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Wednesday, September 20, 2017

How Do Association Actions Shape Engagement?

The actions of the association have substantial impact on engagement. If engagement experiences are positive then future or expanded engagement is more likely. The converse is also true. If the association fails to deliver consistently on the engagement promise then these behaviors are less likely.

Association Laboratory research identifies three potential areas of concern:

  1. Legacy governance
  2. Product/service portfolio dilution
  3. Misdirected communication efforts

Legacy Governance

Too often, association governance is too slow or too biased to make effective decisions on engagement strategy.

First, volunteer leaders are traditionally long-term members who may have different ideas of the association than new or younger members. Successful engagement requires strategies that appeal to different market segments with different ideas of what engagement means. Often, volunteer leaders look at engagement through their personal lens, which may be substantially different than how new or younger individuals view the association.

Second, in some associations, volunteer leaders are resistant or openly hostile to increased engagement by audiences or individuals they perceive as unrelated to or less important to the association's goals. This resistance creates negative perceptions of the association, its leadership and direction, and thus, reduces engagement.

Finally, volunteer-led entities have governance models that are often too slow to make the decisions necessary to adapt the association's engagement value proposition to the needs of the primary audience.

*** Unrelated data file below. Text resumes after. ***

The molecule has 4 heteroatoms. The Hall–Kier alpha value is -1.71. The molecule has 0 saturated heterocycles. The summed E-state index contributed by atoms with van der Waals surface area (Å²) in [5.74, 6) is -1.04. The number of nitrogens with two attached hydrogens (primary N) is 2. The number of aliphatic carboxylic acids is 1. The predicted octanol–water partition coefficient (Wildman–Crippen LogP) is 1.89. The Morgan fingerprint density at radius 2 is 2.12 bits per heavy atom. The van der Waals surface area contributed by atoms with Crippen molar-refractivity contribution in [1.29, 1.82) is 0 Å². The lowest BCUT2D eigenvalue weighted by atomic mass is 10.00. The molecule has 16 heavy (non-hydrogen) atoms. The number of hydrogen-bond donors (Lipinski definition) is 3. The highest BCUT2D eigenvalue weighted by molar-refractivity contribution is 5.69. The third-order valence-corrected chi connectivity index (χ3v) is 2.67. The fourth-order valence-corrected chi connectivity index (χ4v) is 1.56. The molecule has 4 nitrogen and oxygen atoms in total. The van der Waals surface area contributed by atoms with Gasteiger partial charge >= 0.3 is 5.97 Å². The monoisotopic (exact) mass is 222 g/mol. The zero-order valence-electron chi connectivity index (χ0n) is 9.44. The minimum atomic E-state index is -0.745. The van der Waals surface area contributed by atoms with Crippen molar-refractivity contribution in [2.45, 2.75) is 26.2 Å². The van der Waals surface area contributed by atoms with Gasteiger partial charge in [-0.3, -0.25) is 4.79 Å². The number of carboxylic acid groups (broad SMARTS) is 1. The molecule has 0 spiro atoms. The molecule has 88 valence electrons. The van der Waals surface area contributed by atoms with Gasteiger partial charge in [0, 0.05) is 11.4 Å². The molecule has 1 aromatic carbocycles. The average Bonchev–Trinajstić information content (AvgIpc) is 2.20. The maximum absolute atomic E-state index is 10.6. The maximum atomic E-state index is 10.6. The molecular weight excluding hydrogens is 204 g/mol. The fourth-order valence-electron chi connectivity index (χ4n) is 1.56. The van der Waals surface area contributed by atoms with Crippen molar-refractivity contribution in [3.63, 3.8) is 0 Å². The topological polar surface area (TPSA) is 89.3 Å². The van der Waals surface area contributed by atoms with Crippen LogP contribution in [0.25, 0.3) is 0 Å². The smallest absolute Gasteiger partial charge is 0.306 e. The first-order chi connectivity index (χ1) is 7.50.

Product/Service Portfolio Dilution

Engagement is a personal relationship, not a transactional relationship. If you limit the definition of a person's engagement to purchases and attendance, you create an artificially-limiting definition of engagement that ignores the personal feelings of commitment to the organization and the emotional connection to the Mission and people of the association.

Too often associations use a huge portfolio of programs and services that overwhelm the individual's ability to select an engagement path and dilute the ability of the association to provide a quality engagement experience.

Focusing on 5 great things essential to engagement instead of 10 average things of limited or questionable value will produce better results.

In addition, many associations are structured to provide engagement paths that are no longer consistent with how people choose to engage.

Many associations have membership structures designed around internal political considerations, not market-driven characteristics. In addition, associations have been slow to modify association membership benefits to reflect changing market needs. This results in less successful engagement.

The association's product/portfolio of potential engagement paths must be in alignment with the needs, desires and capabilities of the target audience.

Misdirected Communication Efforts

Association marketing and communication efforts are failing to set the stage for engagement, not adapting to changing engagement patterns, and failing to create the meaningful emotional connection necessary for engagement.

Pre-Engagement Communication
Too often associations begin engagement activities with individuals who have already begun the engagement process, without considering what happens in advance of these individual's decision to engage. By waiting, associations sacrifice an opportunity to shape pre-engagement expectations and create a climate supportive of engagement actions for new or returning members.

Adapting Engagement Channels
Many associations continue to pursue legacy programs, services, and initiatives without considering how new or younger individuals may want to engage. If there is no channel for a person to engage, then they cannot engage. For example, a person who chooses to engage via online or digital channels will struggle with an association that does not provide adequate services through these channels.

In our last part of this blog series, which will be published October 21, 2014, we will examine strategies for improving member engagement.

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